I finally received my copy of Night Sky, along with (apparently) an explanation of why it took so long. The front and back cover were significantly torn up, as was the address label (which was then hastily taped back on). Oh well.
The insides, fortunately, are in much better shape. Other than the flimsy paper, which might have contributed to the cover being torn, I like the production. I like the way the monthly sky maps are done, with two maps for each month on facing pages—one entirely unlabelled in white on black, and the other labelled lightly in black on white, just the way it's done in Dickinson's Nightwatch. Someone evidently thought that beginners might get lost looking up at a night sky lacking lines and symbols, and would therefore need two steps to match the map to the sky. I agree.
There are also three nice little pieces, presumably regular departments, on a constellation (Leo), a beginning star-hop (Ursa Major and environs), and an object of interest (M13).
Kudos to Tony Flanders for recognizing that orientation in the eyepiece is not a simple choice inverted, reversed, or normal, but that the image might be rotated just about any amount depending on where the object is in the sky (as well as the way the eyepiece is oriented).
I noticed that Phil Plait's diagram for explaining the Moon illusion (also present in his Bad Astronomy book) looks a lot like the one I drew up for my article on the Moon back in 1999:
And to think that he didn't even ask permission!
Ed Ting's article on selecting telescopes for beginners is as good, if not better, than any I've seen in Sky and Telescope's annuals. One concern of mine is that he describes the Tele Vue Pronto objective (and by extension, that of the Ranger as well) as semi-apochromatic. Did he really mean that?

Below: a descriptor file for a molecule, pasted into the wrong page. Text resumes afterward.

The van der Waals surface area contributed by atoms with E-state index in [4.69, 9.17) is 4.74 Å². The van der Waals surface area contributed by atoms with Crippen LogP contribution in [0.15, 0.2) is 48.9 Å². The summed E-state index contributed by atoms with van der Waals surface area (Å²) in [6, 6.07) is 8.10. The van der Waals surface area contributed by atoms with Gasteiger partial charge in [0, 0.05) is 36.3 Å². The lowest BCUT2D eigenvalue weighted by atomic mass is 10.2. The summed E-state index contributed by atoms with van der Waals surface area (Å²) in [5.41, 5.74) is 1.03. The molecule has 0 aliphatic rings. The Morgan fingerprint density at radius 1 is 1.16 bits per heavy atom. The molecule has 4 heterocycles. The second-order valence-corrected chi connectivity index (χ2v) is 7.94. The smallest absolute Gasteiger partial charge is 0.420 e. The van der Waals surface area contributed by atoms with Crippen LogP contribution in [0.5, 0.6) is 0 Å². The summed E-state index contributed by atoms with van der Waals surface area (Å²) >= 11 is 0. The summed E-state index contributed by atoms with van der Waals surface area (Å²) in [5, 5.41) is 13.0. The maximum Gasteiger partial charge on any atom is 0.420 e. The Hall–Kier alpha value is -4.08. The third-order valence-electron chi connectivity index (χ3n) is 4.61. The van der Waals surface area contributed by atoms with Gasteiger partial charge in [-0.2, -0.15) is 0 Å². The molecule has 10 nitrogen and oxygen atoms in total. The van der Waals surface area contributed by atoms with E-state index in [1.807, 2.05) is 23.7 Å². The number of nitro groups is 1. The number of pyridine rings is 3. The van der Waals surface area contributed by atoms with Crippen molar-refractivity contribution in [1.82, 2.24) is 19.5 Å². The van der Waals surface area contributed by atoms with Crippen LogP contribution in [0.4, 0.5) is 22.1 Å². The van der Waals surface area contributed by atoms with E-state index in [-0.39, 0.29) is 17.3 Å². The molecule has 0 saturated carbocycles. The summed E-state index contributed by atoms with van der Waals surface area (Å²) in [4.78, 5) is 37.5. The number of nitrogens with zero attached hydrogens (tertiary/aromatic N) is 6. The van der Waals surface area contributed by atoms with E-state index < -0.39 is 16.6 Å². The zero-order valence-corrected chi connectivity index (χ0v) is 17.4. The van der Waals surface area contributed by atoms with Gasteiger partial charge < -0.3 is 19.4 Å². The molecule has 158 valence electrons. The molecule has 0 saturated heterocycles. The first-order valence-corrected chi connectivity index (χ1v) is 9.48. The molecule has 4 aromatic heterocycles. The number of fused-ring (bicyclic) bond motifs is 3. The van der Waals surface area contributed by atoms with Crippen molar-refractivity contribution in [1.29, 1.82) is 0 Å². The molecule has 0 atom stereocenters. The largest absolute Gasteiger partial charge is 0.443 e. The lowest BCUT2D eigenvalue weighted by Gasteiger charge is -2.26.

David Levy has written an excellent article on the two comets of late spring, NEAT and LINEAR. Accessible without being overly watered down, it even includes a recipe for cooking up a cometary nucleus of your very own.
Jay Ryan's comic strip "SkyWise," which appeared for a number of years in Night Sky's parent magazine, Sky and Telescope, makes its return debut in this premiere issue, also, with an episode on finding the Moon during the day at various phases.
As you might expect, there are plenty of opportunities to subscribe to the new magazine at the rip of a card, distributed at random throughout the issue. Too bad people who've already subscribed can't get an issue that doesn't have these.
One thing that wasn't immediately obvious until I started reading in a bit greater detail is that this magazine is substantially more geared toward the North American (specifically U.S.) reader than Sky and Telescope. That is definitely in evidence in that the horizon diagrams (you know, like "facing east 1 hour before dawn," etc) are for U.S. observers, in that there is nothing at all geared especially toward southern hemisphere observers, as well as the interesting property that all moderate distances are expressed in miles, rather than kilometers.
To keep things simple, this U.S. bias goes unsaid. For instance, the all-sky maps for May and June do not include the note that it's set for 40 degrees north latitude (or whatever it happens to be). I guess the idea is that you don't want to confuse beginning readers with a consideration like that whose implications aren't immediately obvious. Something to keep in mind, if you're considering this as a gift for a friend.
All in all, an enjoyable little read. In my mind, well worth the price of admission. (I must admit that I have my own ulterior motives for subscribing—I have designs on submitting to them, but don't tell them that!) You can subscribe to a year's worth (six bimonthly issues) for $17.99 U.S. at
Copyright (c) 2004 Brian Tung